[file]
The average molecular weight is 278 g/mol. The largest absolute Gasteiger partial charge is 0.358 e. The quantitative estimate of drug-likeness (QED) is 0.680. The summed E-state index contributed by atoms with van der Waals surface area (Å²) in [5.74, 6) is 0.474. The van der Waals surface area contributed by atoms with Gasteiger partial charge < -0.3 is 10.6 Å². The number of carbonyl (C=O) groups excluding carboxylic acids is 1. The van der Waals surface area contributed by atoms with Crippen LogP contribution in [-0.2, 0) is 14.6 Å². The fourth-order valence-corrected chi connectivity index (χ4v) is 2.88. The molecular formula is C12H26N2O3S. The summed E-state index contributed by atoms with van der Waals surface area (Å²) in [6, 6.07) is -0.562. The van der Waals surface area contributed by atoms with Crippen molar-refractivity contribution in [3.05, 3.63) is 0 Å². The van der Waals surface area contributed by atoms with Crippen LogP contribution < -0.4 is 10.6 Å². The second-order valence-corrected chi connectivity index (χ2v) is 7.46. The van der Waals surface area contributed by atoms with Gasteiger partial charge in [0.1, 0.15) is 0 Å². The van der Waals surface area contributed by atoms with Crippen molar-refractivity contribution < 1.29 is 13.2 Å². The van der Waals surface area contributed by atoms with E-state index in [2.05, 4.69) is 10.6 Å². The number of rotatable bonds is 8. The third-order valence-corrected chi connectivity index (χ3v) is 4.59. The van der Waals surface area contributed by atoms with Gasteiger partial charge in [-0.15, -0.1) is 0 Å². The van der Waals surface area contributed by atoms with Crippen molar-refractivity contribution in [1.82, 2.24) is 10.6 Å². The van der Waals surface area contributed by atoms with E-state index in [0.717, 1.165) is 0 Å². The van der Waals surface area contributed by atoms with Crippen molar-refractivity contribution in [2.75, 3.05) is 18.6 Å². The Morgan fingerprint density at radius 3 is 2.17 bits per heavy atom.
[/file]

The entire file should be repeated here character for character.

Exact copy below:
The average molecular weight is 278 g/mol. The largest absolute Gasteiger partial charge is 0.358 e. The quantitative estimate of drug-likeness (QED) is 0.680. The summed E-state index contributed by atoms with van der Waals surface area (Å²) in [5.74, 6) is 0.474. The van der Waals surface area contributed by atoms with Gasteiger partial charge < -0.3 is 10.6 Å². The number of carbonyl (C=O) groups excluding carboxylic acids is 1. The van der Waals surface area contributed by atoms with Crippen LogP contribution in [-0.2, 0) is 14.6 Å². The fourth-order valence-corrected chi connectivity index (χ4v) is 2.88. The molecular formula is C12H26N2O3S. The summed E-state index contributed by atoms with van der Waals surface area (Å²) in [6, 6.07) is -0.562. The van der Waals surface area contributed by atoms with Crippen molar-refractivity contribution in [3.05, 3.63) is 0 Å². The van der Waals surface area contributed by atoms with Crippen LogP contribution < -0.4 is 10.6 Å². The second-order valence-corrected chi connectivity index (χ2v) is 7.46. The van der Waals surface area contributed by atoms with Gasteiger partial charge in [0.1, 0.15) is 0 Å². The van der Waals surface area contributed by atoms with Crippen molar-refractivity contribution < 1.29 is 13.2 Å². The van der Waals surface area contributed by atoms with E-state index in [2.05, 4.69) is 10.6 Å². The number of rotatable bonds is 8. The third-order valence-corrected chi connectivity index (χ3v) is 4.59. The van der Waals surface area contributed by atoms with Gasteiger partial charge in [-0.15, -0.1) is 0 Å². The van der Waals surface area contributed by atoms with Crippen molar-refractivity contribution in [1.82, 2.24) is 10.6 Å². The van der Waals surface area contributed by atoms with E-state index in [0.717, 1.165) is 0 Å². The van der Waals surface area contributed by atoms with Crippen molar-refractivity contribution in [2.75, 3.05) is 18.6 Å². The Morgan fingerprint density at radius 3 is 2.17 bits per heavy atom.